Cipel said the van incident was preceded by two others. In the first, McGreevey assaulted him after getting drunk, Cipel wrote in his statement. In the second, McGreevey, lying in bed recovering from a broken leg, masturbated in front of him, Cipel said.

In the book, McGreevey said he and Cipel had a months-long affair that began in December 2001 when his wife was in the hospital after delivering their daughter. McGreevey describes the first kiss in his life that meant something and lovemaking that was “a boastful, passionate, whispering, masculine kind of love.”

In the interview with AP, Cipel said he was not gay and never had a relationship with McGreevey. He said he was not particularly close with the governor, who had surrounded himself with a group of younger male aides whom he liked to joke around with.

“He talked a lot about sex, like what you did with your girlfriend and who you had sex with. He would go with these guys to the gym, and exercise and shower with them. But it all seemed very regular … not anything gay,” he said.

Cipel said he had several girlfriends while living in New Jersey, one of whom he introduced to the governor.

This article appeared in the Dallas Voice print edition, September 22, 2006.

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Eastman to headline Greater Dallas MCC Homecoming weekend

By Staff Reports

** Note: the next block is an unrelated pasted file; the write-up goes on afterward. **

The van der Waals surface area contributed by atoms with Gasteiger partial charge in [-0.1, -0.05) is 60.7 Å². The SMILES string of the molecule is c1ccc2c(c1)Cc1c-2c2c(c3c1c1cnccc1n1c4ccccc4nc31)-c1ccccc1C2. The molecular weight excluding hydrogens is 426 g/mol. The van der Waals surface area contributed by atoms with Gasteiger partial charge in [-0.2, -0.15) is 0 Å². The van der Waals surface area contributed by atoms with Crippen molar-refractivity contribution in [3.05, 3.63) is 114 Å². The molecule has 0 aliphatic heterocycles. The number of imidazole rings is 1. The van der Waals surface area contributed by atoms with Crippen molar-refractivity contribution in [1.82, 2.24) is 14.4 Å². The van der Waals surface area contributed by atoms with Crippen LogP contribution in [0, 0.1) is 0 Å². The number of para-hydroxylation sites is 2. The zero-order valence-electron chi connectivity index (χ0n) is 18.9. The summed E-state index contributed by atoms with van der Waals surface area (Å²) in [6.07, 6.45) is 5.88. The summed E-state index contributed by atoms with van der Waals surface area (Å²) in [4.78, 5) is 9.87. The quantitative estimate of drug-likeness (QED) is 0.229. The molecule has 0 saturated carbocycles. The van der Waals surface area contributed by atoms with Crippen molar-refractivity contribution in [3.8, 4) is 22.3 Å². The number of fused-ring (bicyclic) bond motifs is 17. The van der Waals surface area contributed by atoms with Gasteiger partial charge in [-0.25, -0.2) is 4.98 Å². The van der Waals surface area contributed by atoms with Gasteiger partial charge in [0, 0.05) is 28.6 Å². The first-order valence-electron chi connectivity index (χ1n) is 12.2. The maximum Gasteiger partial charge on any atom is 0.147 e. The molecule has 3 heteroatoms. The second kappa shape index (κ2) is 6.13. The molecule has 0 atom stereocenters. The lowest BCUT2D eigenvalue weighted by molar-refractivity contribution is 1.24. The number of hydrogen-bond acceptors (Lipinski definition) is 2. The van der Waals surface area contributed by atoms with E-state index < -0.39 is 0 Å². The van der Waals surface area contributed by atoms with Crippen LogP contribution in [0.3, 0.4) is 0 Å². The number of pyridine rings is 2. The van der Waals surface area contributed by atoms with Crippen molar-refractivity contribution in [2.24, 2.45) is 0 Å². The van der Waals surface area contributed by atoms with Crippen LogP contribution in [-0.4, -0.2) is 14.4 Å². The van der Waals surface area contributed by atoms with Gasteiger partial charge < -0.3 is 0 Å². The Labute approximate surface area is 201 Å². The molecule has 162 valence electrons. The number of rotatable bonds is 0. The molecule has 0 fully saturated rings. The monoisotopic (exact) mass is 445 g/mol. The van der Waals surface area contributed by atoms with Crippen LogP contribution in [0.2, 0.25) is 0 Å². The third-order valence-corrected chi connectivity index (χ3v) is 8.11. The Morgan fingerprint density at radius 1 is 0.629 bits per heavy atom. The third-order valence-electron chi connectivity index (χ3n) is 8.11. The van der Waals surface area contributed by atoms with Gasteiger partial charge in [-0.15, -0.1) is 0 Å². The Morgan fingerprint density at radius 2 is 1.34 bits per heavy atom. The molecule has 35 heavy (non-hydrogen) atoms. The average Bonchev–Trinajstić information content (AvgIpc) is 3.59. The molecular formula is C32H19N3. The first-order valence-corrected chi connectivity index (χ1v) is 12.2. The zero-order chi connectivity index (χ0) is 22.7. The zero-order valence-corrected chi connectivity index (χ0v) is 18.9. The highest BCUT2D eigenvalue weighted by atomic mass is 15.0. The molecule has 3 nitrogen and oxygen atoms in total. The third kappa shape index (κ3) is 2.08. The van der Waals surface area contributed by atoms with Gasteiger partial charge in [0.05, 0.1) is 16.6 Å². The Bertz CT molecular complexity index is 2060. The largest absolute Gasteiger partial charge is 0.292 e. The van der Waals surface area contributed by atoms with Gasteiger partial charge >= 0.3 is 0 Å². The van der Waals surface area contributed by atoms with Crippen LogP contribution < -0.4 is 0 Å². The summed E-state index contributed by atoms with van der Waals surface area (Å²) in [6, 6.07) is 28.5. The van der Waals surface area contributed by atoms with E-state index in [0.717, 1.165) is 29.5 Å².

Denomination’s vice moderator will lead training session for church board members, speak at Sunday service



The Rev. Don Eastman

The Metropolitan Community Church of Greater Dallas marks 36 years of Metropolitan Community Churches in Dallas on Sunday with its Homecoming Celebration, featuring the Rev. Elder Don Eastman, former pastor of Metropolitan Community Church of Dallas. Services begin at 10 a.m. Sunday at the church, Two Metro Square Building C, 2735 Villa Creek Dr, Ste 290.

The weekend-long celebration gets underway Friday with a reception for Eastman at 6:30 p.m. at the church.

Eastman will also lead a development training session for the church’s board members and potential board members, beginning at 9 a.m. on Saturday.
Members of Agape Metropolitan Community Church in Fort Worth, Harvest Metropolitan Community Church in Denton, Promise Metropolitan Community Church in Oak Cliff and Wichita Falls Metropolitan Community Church are also participating.

Sunday’s worship services will also include the Rev. Colleen Darraugh, senior pastor of Metropolitan Community Church of Greater Dallas; the Rev. Steven Pace, executive director of AIDS Interfaith Network and another former pastor of Metropolitan Community Church of Dallas; the Rev. Kaye Lee; and the church’s music director, Steven Couch.

A luncheon in honor of Eastman will follow the worship service.

This article appeared in the Dallas Voice print edition, September 22, 2006.

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No smooching allowed

By David Webb Staff Writer

Gay couple admonished for kissing, snuggling on American Airlines flight, pilot threatens to divert plane

Don’t even think about smooching the next time you and your beloved fly anywhere it could get you diverted.